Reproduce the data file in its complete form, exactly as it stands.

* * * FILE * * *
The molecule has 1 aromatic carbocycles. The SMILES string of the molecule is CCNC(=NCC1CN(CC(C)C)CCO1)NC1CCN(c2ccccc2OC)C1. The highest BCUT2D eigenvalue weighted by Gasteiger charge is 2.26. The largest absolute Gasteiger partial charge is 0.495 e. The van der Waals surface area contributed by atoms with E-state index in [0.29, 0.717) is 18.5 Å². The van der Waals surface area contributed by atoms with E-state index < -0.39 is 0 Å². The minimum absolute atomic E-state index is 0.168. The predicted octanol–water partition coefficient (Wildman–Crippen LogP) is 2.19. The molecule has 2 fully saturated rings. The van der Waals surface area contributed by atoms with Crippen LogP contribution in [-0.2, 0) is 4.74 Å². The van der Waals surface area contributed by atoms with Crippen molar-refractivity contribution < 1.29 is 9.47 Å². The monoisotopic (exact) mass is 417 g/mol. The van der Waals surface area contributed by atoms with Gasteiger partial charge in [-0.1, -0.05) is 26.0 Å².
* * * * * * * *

The molecule has 1 aromatic carbocycles. The SMILES string of the molecule is CCNC(=NCC1CN(CC(C)C)CCO1)NC1CCN(c2ccccc2OC)C1. The highest BCUT2D eigenvalue weighted by Gasteiger charge is 2.26. The largest absolute Gasteiger partial charge is 0.495 e. The van der Waals surface area contributed by atoms with E-state index in [0.29, 0.717) is 18.5 Å². The van der Waals surface area contributed by atoms with E-state index < -0.39 is 0 Å². The minimum absolute atomic E-state index is 0.168. The predicted octanol–water partition coefficient (Wildman–Crippen LogP) is 2.19. The molecule has 2 fully saturated rings. The van der Waals surface area contributed by atoms with Crippen LogP contribution in [-0.2, 0) is 4.74 Å². The van der Waals surface area contributed by atoms with Crippen molar-refractivity contribution < 1.29 is 9.47 Å². The monoisotopic (exact) mass is 417 g/mol. The van der Waals surface area contributed by atoms with Gasteiger partial charge in [-0.1, -0.05) is 26.0 Å².